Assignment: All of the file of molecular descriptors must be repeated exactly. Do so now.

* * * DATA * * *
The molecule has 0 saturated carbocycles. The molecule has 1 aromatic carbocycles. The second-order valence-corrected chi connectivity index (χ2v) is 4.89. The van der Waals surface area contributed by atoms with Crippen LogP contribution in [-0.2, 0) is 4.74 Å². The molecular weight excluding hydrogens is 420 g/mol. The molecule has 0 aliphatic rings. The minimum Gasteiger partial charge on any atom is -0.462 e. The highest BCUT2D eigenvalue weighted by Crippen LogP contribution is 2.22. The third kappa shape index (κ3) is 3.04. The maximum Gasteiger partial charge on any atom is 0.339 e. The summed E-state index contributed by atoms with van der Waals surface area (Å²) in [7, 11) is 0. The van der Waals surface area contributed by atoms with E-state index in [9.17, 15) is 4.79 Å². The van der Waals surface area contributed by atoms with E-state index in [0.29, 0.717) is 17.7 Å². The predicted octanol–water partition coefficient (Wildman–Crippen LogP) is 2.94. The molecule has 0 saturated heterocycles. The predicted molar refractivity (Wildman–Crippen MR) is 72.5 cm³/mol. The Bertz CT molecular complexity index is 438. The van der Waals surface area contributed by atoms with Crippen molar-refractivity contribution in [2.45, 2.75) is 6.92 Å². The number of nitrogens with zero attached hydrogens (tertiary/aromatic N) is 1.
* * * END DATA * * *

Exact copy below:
The molecule has 0 saturated carbocycles. The molecule has 1 aromatic carbocycles. The second-order valence-corrected chi connectivity index (χ2v) is 4.89. The van der Waals surface area contributed by atoms with Crippen LogP contribution in [-0.2, 0) is 4.74 Å². The molecular weight excluding hydrogens is 420 g/mol. The molecule has 0 aliphatic rings. The minimum Gasteiger partial charge on any atom is -0.462 e. The highest BCUT2D eigenvalue weighted by Crippen LogP contribution is 2.22. The third kappa shape index (κ3) is 3.04. The maximum Gasteiger partial charge on any atom is 0.339 e. The summed E-state index contributed by atoms with van der Waals surface area (Å²) in [7, 11) is 0. The van der Waals surface area contributed by atoms with E-state index in [9.17, 15) is 4.79 Å². The van der Waals surface area contributed by atoms with E-state index in [0.29, 0.717) is 17.7 Å². The predicted octanol–water partition coefficient (Wildman–Crippen LogP) is 2.94. The molecule has 0 saturated heterocycles. The predicted molar refractivity (Wildman–Crippen MR) is 72.5 cm³/mol. The Bertz CT molecular complexity index is 438. The van der Waals surface area contributed by atoms with Crippen molar-refractivity contribution in [2.45, 2.75) is 6.92 Å². The number of nitrogens with zero attached hydrogens (tertiary/aromatic N) is 1.